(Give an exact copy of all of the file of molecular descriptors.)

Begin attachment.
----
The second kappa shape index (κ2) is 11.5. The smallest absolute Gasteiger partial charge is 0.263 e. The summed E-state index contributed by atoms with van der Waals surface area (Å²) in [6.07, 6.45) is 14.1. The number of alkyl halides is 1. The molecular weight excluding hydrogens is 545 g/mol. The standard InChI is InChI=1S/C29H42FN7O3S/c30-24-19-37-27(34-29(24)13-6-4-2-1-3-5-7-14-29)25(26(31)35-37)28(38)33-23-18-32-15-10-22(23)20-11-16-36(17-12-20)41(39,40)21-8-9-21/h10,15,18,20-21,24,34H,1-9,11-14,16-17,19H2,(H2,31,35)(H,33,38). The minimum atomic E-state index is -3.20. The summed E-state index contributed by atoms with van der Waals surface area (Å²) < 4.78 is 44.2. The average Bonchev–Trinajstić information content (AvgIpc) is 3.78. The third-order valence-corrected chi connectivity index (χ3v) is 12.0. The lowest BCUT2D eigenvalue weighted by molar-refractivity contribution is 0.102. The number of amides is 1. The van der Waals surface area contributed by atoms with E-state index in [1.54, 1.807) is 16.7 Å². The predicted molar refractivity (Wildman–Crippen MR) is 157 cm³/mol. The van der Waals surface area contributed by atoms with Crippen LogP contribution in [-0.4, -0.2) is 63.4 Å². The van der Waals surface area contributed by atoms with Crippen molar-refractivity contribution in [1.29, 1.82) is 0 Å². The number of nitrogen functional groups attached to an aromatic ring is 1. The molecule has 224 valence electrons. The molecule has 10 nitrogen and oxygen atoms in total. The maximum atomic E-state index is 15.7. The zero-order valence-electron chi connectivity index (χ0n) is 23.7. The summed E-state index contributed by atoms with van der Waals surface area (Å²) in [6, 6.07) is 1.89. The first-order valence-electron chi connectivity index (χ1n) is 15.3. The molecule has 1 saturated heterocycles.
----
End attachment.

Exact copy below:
The second kappa shape index (κ2) is 11.5. The smallest absolute Gasteiger partial charge is 0.263 e. The summed E-state index contributed by atoms with van der Waals surface area (Å²) in [6.07, 6.45) is 14.1. The number of alkyl halides is 1. The molecular weight excluding hydrogens is 545 g/mol. The standard InChI is InChI=1S/C29H42FN7O3S/c30-24-19-37-27(34-29(24)13-6-4-2-1-3-5-7-14-29)25(26(31)35-37)28(38)33-23-18-32-15-10-22(23)20-11-16-36(17-12-20)41(39,40)21-8-9-21/h10,15,18,20-21,24,34H,1-9,11-14,16-17,19H2,(H2,31,35)(H,33,38). The minimum atomic E-state index is -3.20. The summed E-state index contributed by atoms with van der Waals surface area (Å²) < 4.78 is 44.2. The average Bonchev–Trinajstić information content (AvgIpc) is 3.78. The third-order valence-corrected chi connectivity index (χ3v) is 12.0. The lowest BCUT2D eigenvalue weighted by molar-refractivity contribution is 0.102. The number of amides is 1. The van der Waals surface area contributed by atoms with E-state index in [1.54, 1.807) is 16.7 Å². The predicted molar refractivity (Wildman–Crippen MR) is 157 cm³/mol. The van der Waals surface area contributed by atoms with Crippen LogP contribution in [-0.4, -0.2) is 63.4 Å². The van der Waals surface area contributed by atoms with Crippen molar-refractivity contribution in [1.29, 1.82) is 0 Å². The number of nitrogen functional groups attached to an aromatic ring is 1. The molecule has 224 valence electrons. The molecule has 10 nitrogen and oxygen atoms in total. The maximum atomic E-state index is 15.7. The zero-order valence-electron chi connectivity index (χ0n) is 23.7. The summed E-state index contributed by atoms with van der Waals surface area (Å²) in [6, 6.07) is 1.89. The first-order valence-electron chi connectivity index (χ1n) is 15.3. The molecule has 1 saturated heterocycles.